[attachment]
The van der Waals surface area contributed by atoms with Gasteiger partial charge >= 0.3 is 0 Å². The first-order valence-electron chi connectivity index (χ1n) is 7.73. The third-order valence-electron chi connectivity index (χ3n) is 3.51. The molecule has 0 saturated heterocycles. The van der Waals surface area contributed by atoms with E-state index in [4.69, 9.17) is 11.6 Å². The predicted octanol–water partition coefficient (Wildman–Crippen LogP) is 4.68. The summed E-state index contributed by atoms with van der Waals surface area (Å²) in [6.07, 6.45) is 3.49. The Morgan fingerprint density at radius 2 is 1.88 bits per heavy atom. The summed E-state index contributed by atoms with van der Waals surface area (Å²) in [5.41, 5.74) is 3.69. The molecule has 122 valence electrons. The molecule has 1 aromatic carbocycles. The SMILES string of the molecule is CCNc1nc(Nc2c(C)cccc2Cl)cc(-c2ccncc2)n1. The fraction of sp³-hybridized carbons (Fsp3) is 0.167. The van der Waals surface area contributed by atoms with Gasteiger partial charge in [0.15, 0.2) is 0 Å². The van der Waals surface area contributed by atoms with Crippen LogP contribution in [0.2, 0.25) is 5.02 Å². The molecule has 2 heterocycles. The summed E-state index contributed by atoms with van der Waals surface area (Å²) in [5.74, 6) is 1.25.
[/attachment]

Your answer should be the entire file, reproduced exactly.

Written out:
The van der Waals surface area contributed by atoms with Gasteiger partial charge >= 0.3 is 0 Å². The first-order valence-electron chi connectivity index (χ1n) is 7.73. The third-order valence-electron chi connectivity index (χ3n) is 3.51. The molecule has 0 saturated heterocycles. The van der Waals surface area contributed by atoms with E-state index in [4.69, 9.17) is 11.6 Å². The predicted octanol–water partition coefficient (Wildman–Crippen LogP) is 4.68. The summed E-state index contributed by atoms with van der Waals surface area (Å²) in [6.07, 6.45) is 3.49. The Morgan fingerprint density at radius 2 is 1.88 bits per heavy atom. The summed E-state index contributed by atoms with van der Waals surface area (Å²) in [5.41, 5.74) is 3.69. The molecule has 122 valence electrons. The molecule has 1 aromatic carbocycles. The SMILES string of the molecule is CCNc1nc(Nc2c(C)cccc2Cl)cc(-c2ccncc2)n1. The fraction of sp³-hybridized carbons (Fsp3) is 0.167. The van der Waals surface area contributed by atoms with Gasteiger partial charge in [0.15, 0.2) is 0 Å². The van der Waals surface area contributed by atoms with Crippen LogP contribution in [0.2, 0.25) is 5.02 Å². The molecule has 2 heterocycles. The summed E-state index contributed by atoms with van der Waals surface area (Å²) in [5.74, 6) is 1.25.